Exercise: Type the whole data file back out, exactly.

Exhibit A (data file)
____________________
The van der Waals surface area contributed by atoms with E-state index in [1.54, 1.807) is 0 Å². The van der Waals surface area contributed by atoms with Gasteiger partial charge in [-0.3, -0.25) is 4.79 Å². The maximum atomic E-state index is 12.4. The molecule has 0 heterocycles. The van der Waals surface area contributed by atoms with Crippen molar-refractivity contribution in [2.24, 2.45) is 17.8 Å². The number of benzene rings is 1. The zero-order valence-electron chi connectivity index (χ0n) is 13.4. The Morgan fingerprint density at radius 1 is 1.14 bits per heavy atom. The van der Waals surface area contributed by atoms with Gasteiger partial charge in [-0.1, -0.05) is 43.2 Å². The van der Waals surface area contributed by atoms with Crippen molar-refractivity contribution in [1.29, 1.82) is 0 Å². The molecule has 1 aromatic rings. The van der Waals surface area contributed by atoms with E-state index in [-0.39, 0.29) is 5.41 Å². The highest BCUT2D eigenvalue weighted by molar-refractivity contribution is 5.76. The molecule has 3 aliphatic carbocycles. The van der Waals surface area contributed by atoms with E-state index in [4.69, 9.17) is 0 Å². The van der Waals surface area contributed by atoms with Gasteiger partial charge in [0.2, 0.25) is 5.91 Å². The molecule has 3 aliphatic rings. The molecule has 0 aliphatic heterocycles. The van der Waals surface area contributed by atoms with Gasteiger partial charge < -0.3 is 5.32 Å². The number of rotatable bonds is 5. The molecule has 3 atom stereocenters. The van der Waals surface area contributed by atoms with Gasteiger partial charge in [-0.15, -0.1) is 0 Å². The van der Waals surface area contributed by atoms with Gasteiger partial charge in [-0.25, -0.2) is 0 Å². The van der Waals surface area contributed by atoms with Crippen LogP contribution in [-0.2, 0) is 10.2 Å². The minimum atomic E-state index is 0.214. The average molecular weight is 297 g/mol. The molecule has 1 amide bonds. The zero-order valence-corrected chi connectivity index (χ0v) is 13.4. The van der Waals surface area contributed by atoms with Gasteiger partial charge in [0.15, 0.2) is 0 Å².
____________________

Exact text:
The van der Waals surface area contributed by atoms with E-state index in [1.54, 1.807) is 0 Å². The van der Waals surface area contributed by atoms with Gasteiger partial charge in [-0.3, -0.25) is 4.79 Å². The maximum atomic E-state index is 12.4. The molecule has 0 heterocycles. The van der Waals surface area contributed by atoms with Crippen molar-refractivity contribution in [2.24, 2.45) is 17.8 Å². The number of benzene rings is 1. The zero-order valence-electron chi connectivity index (χ0n) is 13.4. The Morgan fingerprint density at radius 1 is 1.14 bits per heavy atom. The van der Waals surface area contributed by atoms with Gasteiger partial charge in [-0.1, -0.05) is 43.2 Å². The van der Waals surface area contributed by atoms with Crippen molar-refractivity contribution in [1.29, 1.82) is 0 Å². The molecule has 1 aromatic rings. The van der Waals surface area contributed by atoms with E-state index in [-0.39, 0.29) is 5.41 Å². The highest BCUT2D eigenvalue weighted by molar-refractivity contribution is 5.76. The molecule has 3 aliphatic carbocycles. The van der Waals surface area contributed by atoms with E-state index in [4.69, 9.17) is 0 Å². The van der Waals surface area contributed by atoms with Gasteiger partial charge in [0.2, 0.25) is 5.91 Å². The molecule has 3 aliphatic rings. The molecule has 0 aliphatic heterocycles. The van der Waals surface area contributed by atoms with Gasteiger partial charge < -0.3 is 5.32 Å². The number of rotatable bonds is 5. The molecule has 3 atom stereocenters. The van der Waals surface area contributed by atoms with Gasteiger partial charge in [-0.15, -0.1) is 0 Å². The van der Waals surface area contributed by atoms with Gasteiger partial charge in [-0.25, -0.2) is 0 Å². The van der Waals surface area contributed by atoms with Crippen LogP contribution in [-0.2, 0) is 10.2 Å². The minimum atomic E-state index is 0.214. The average molecular weight is 297 g/mol. The molecule has 1 amide bonds. The zero-order valence-corrected chi connectivity index (χ0v) is 13.4. The van der Waals surface area contributed by atoms with Gasteiger partial charge in [0.15, 0.2) is 0 Å².